Two receptors are required for HIV to enter cells. One receptor is CD4 protein found primarily on helper T cells. HIV infects and kills helper T cells, which predisposes to opportunistic infections. Other cells bearing CD4 proteins on the surface (e.g., astrocytes) are infected also. The other receptor for HIV is a chemokine receptor such as CCR5. The NEF protein is an important virulence factor. It reduces class I MHC protein synthesis, thereby reducing the ability of cytotoxic T cells to kill HIV-infected cells.

The main immune response to HIV infection consists of cytotoxic CD8-positive lymphocytes. These cells respond to the initial infection and control it for many years. It is the ultimate failure of these cytotoxic T cells that results in the clinical picture of AIDS. Cytotoxic T cells lose their effectiveness because so many CD4 helper T cells have died; thus the supply of lymphokines, such as IL-2, required to activate the cytotoxic T cells is no longer sufficient.

HIV has three main mechanisms by which it evades the immune system: (1) integration of viral DNA into host cell DNA, resulting in a persistent infection; (2) a high rate of mutation of the env gene; and (3) the production of the Tat and Nef proteins that downregulate class I MHC proteins required for cytotoxic T cells to recognize and kill HIVinfected cells. The ability of HIV to infect and kill CD4- positive helper T cells further enhances its capacity to avoid destruction by the immune system.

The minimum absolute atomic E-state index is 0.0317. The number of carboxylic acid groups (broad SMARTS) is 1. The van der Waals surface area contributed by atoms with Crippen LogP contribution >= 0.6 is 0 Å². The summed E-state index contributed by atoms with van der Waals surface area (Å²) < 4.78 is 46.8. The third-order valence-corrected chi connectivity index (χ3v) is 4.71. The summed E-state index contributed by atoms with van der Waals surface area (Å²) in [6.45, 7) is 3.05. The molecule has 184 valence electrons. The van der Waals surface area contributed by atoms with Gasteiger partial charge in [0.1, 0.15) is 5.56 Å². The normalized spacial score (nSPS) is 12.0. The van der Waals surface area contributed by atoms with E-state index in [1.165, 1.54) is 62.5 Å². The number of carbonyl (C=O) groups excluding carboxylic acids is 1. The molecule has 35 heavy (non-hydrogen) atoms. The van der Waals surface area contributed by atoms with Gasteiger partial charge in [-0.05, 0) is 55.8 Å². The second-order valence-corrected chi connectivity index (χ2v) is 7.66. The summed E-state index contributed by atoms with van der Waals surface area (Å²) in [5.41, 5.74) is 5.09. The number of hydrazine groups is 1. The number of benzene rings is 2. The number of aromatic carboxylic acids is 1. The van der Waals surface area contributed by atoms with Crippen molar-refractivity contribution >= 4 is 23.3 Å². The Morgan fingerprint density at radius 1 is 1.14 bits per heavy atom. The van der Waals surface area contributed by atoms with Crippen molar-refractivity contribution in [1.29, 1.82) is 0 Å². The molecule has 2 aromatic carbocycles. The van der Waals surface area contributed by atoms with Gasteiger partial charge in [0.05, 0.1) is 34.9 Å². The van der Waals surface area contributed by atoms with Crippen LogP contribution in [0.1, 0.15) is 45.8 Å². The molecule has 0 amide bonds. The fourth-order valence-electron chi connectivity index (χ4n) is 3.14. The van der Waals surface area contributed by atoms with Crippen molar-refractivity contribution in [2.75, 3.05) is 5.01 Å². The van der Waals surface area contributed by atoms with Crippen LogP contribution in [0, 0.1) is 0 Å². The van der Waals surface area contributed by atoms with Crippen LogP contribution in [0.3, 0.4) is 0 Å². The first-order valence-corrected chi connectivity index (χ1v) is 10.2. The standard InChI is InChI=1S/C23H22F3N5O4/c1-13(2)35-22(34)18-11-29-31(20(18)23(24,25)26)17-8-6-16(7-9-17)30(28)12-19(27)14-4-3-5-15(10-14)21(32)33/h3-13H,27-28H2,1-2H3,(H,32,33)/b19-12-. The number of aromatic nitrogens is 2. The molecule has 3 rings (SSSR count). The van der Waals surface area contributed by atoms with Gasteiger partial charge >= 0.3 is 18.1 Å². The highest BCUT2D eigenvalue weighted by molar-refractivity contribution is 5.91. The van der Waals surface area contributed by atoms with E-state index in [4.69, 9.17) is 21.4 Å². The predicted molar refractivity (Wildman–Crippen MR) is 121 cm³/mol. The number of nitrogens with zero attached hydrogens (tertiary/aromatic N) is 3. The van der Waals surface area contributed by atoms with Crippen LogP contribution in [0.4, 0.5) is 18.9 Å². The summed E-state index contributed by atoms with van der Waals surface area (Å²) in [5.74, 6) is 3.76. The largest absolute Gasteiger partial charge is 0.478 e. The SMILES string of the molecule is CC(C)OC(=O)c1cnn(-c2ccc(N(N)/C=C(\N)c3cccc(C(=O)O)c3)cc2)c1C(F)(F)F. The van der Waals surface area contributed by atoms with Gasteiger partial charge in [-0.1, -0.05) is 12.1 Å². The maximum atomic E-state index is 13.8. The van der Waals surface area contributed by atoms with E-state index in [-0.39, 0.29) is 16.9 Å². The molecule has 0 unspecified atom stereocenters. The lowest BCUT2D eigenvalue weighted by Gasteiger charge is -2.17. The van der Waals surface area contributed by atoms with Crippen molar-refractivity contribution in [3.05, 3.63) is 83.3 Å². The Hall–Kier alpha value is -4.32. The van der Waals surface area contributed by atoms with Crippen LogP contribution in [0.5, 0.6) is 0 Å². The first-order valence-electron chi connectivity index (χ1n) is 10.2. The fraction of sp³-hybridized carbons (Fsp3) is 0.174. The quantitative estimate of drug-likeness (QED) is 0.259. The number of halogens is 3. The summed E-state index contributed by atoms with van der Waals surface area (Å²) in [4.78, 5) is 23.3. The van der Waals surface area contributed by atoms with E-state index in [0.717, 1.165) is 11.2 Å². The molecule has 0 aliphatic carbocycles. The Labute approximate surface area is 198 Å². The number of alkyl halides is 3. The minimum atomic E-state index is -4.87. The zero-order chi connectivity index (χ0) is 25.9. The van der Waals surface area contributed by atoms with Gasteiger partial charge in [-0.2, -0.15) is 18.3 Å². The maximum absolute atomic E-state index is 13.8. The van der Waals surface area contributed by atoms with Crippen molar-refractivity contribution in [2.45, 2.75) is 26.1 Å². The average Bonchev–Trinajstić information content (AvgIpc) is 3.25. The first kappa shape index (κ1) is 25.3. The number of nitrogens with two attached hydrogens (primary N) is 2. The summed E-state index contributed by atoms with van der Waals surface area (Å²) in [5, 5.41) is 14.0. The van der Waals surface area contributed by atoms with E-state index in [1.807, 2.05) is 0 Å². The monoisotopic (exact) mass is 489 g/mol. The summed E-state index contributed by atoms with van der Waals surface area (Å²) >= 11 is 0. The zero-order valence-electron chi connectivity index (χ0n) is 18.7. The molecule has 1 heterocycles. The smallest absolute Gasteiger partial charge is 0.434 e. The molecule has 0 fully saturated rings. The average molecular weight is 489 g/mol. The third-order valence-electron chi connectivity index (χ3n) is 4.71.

Common Opportunistic infections in AIDS Patients

Hepatitis Virus – Hep A, B, C, D, E

Main site of infection is the liver. These five are hepatitis A virus (HAV), hepatitis B virus (HBV), hepatitis C virus (HCV), hepatitis D virus (HDV, delta virus), and hepatitis E virus (HEV)

Hepatitis viruses clinical features and important properties

Hepatitis A Virus

Summary of Replicative CycleHAV has a replicative cycle similar to that of poliovirus

PathogenesisThe virus replicates in the GI tract and then spreads to the liver during a brief viremic period. The virus is not cytopathic (does not harm) for the hepatocyte. Hepatocellular injury is caused by immune attack by cytotoxic T cells. Virus excreted in the stools for 2 weeks preceding onset of symptoms


Hepatitis B Virus